Pruning young pecan trees is a necessity and, if done properly, can save farmers the hassle of pruning older, much larger trees, according to University of Georgia Cooperative Extension pecan specialist Lenny Wells.
Hurricane Irma, downgraded to a tropical storm when it entered the state, damaged about 30 percent of Georgia’s pecan crop, and the storm’s effects could linger into next growing season, according to University of Georgia Cooperative Extension pecan specialist Lenny Wells.
Tropical Storm Irma broke pecan tree limbs, knocked trees down and blew nuts off the trees and out of their shucks when it moved through Georgia in early September, yet University of Georgia Cooperative Extension pecan specialist Lenny Wells is still optimistic about this year’s crop. He estimates yields ranging from 85 to 100 million pounds.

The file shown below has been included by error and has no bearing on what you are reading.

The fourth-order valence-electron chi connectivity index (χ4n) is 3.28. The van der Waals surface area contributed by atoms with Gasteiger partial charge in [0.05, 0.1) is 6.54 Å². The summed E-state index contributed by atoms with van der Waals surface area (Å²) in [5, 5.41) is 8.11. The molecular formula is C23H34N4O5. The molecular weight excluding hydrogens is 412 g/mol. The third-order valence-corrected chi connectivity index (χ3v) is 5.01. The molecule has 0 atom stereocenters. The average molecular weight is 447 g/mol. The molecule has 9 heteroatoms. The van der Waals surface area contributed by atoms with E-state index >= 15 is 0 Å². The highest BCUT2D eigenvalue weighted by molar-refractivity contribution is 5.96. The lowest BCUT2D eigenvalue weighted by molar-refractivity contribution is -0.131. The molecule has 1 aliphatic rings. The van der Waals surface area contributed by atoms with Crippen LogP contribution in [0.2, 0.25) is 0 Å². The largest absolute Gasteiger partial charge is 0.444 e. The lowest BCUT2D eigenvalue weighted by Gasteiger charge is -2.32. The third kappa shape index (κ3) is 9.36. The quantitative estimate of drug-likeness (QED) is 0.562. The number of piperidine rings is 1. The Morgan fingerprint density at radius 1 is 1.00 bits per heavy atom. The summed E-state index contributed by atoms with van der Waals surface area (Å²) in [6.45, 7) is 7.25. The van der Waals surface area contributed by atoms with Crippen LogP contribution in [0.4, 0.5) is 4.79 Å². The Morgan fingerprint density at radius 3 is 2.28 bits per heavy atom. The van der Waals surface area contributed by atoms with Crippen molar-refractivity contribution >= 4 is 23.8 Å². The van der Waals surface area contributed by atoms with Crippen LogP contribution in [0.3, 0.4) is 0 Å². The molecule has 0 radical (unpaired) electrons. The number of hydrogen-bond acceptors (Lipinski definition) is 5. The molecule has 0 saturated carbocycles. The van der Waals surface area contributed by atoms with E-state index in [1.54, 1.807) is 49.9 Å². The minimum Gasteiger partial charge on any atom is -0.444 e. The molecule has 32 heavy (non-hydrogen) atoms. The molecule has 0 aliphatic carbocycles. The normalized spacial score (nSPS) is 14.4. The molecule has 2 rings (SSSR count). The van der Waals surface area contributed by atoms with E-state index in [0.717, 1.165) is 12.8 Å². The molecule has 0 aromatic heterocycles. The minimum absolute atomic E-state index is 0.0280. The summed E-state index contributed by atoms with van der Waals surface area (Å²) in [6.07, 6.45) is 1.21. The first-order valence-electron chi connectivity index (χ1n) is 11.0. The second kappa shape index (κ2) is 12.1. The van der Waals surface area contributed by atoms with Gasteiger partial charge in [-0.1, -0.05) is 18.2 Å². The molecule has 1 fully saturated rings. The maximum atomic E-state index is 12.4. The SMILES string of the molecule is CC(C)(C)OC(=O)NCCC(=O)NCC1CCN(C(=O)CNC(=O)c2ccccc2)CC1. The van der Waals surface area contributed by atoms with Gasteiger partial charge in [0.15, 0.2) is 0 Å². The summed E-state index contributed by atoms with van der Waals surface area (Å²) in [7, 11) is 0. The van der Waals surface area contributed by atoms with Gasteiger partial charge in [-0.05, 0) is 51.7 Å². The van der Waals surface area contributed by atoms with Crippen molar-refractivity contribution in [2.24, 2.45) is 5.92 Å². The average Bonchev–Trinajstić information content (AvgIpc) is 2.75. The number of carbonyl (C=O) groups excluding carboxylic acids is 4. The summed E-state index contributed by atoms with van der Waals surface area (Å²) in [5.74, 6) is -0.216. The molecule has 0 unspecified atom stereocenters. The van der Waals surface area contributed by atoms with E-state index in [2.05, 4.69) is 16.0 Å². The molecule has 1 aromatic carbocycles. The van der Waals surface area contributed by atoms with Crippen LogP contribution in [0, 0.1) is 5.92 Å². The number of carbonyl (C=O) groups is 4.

University of Georgia Cooperative Extension pecan specialist Lenny Wells recommends planting crimson clover, or a similar cover crop, in pecan orchards to supply much-needed nitrogen and build up organic matter in the soil.
University of Georgia plant pathologist Tim Brenneman has studied the viability of truffles in the state’s pecan orchards for years. This winter, he will advance his research by introducing the European variety of truffles to Georgia pecan trees.
Lenny Wells, University of Georgia Cooperative Extension pecan specialist and the university’s leading voice in the pecan industry, covers the history of pecans and their popularity in the South in his first book, “Pecan: America’s Native Nut Tree.”
Growers who are anxious to buy large quantities of the newest pecan cultivar, ‘Avalon,’ will likely be disappointed as supplies are low, according to University of Georgia pecan breeder Patrick Conner. The new UGA-bred cultivar will be released this spring.